There are, to my knowledge, two ways to write complex music: you learn how to do it as the first thing you know, or you can exhaust all your interest in simplicity. I don’t know which tack Self-Evident took to get here, but We Built a Fortress on Short Notice is incredibly complex in the best ways. WBAFOSN is a tour de force of creative, thoughtful rock.
The complexity of Self-Evident’s music is deceptive, because they make it sound so easy. Tracks like “Our Condition” and “Half Bicycle” build around guitar riffs that seem to bend the very fabric of time signatures, rendering them useless. The fact that the riff sounds perfect with the rest of the band while sounding otherworldly unto itself is a testament to the rhythm section’s patience and prowess. If you’re into intricate rhythms and guitar antics, this one will blow your mind a bit. I mean, just try to duplicate the melodic “Bartertown” or the pulsing “In Cowardice”; it sounds simple, but whoa. It’s totally crazy once you break it down.
The one thing this isn’t is a singalong album: while lead singer Conrad Mach can sing a catchy line if he feels like it, he prefers to deliver his vocals in a ragged yell. While this may bug listeners used to melodic prowess in the music I review, the instrumentals are so extraordinary that they should be impressed anyway; Self-Evident’s latest album is that sort of wild, fascinating ride which leaves you satisfied even if you didn’t know you wanted it. (But those with intense melodic loyalty may want to skip “Not Literally.” Just sayin’.)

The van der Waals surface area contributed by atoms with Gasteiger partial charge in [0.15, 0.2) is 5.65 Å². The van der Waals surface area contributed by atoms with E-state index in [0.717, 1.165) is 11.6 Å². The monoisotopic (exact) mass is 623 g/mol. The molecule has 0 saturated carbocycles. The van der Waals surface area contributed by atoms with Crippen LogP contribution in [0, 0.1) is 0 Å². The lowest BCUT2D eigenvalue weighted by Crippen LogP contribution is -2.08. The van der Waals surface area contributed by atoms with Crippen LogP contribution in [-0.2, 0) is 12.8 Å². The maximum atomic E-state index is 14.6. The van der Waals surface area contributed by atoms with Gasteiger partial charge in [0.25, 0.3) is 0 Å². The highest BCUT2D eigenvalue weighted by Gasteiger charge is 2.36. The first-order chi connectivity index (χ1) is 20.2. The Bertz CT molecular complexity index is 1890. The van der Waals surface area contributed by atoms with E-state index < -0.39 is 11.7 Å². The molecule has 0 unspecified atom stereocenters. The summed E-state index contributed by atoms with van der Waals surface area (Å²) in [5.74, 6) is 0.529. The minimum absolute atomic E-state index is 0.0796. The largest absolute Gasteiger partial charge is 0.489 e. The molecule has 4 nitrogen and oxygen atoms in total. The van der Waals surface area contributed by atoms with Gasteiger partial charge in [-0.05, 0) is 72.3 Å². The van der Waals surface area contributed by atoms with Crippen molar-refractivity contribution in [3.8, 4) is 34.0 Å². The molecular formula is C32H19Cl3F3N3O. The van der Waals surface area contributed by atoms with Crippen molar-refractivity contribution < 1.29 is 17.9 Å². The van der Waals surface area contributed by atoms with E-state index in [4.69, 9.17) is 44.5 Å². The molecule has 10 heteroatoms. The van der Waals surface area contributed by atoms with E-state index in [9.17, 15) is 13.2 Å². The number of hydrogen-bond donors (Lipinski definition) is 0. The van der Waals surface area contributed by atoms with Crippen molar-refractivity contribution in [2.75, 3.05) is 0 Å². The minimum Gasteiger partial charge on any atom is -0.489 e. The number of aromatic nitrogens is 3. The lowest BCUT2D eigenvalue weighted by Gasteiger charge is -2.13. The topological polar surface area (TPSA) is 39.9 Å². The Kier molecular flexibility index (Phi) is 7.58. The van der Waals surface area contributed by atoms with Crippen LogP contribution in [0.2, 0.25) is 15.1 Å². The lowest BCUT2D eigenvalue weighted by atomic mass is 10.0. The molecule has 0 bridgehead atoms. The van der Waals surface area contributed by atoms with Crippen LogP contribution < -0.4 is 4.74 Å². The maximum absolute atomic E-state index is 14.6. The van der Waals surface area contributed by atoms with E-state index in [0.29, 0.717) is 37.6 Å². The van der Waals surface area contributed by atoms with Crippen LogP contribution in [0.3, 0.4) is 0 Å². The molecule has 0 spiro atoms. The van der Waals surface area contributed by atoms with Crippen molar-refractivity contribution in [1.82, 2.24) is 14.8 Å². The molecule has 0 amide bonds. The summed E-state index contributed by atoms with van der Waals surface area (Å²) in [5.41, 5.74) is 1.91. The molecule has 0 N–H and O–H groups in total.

The Racer‘s brand of rock fits in that narrow slice of time where Bush was still an acceptably awesome rock band. Passengers draws firmly on melodic post-grunge as a base, adding in some bombast from post-rock and some quieter moments of later indie (although “Glycerine” was pretty quiet as well).
“Impact” is the aptly titled first track after the introduction, as the band crams every part of its sound into 4:11. From dramatic instrumental pauses to gentle melodic passages to pounding rock’n’roll, they leave no stone unturned. There’s even a guitar solo. But several elements run through all of that: this band is melody-centric, and furthermore, vocals-centric. That doesn’t mean bad things; Anberlin is the same way.
And Anberlin (especially early, Blueprints for the Black Market-era Anberlin) is a good analogue. These guys know their way around a hook, but they also know how to crank up the guitars. They’ve got taste and tact enough to create atmosphere, and enough passion to ratchet that atmosphere up to towering crescendoes. “Celebrate” and “Lost. Love. Art.” both have particular charms, the former having some wiry guitar work and the latter incorporating some heavily rhythmic elements to great effect. But it’s almost always the quiet tunes that get me, and the same is true here: the title track is a swirling thing, growing off a gentle but insistent piano line. It shows their versatility and strength of songwriting excellently. If you’re into modern rock with taste and chops, check out The Racer.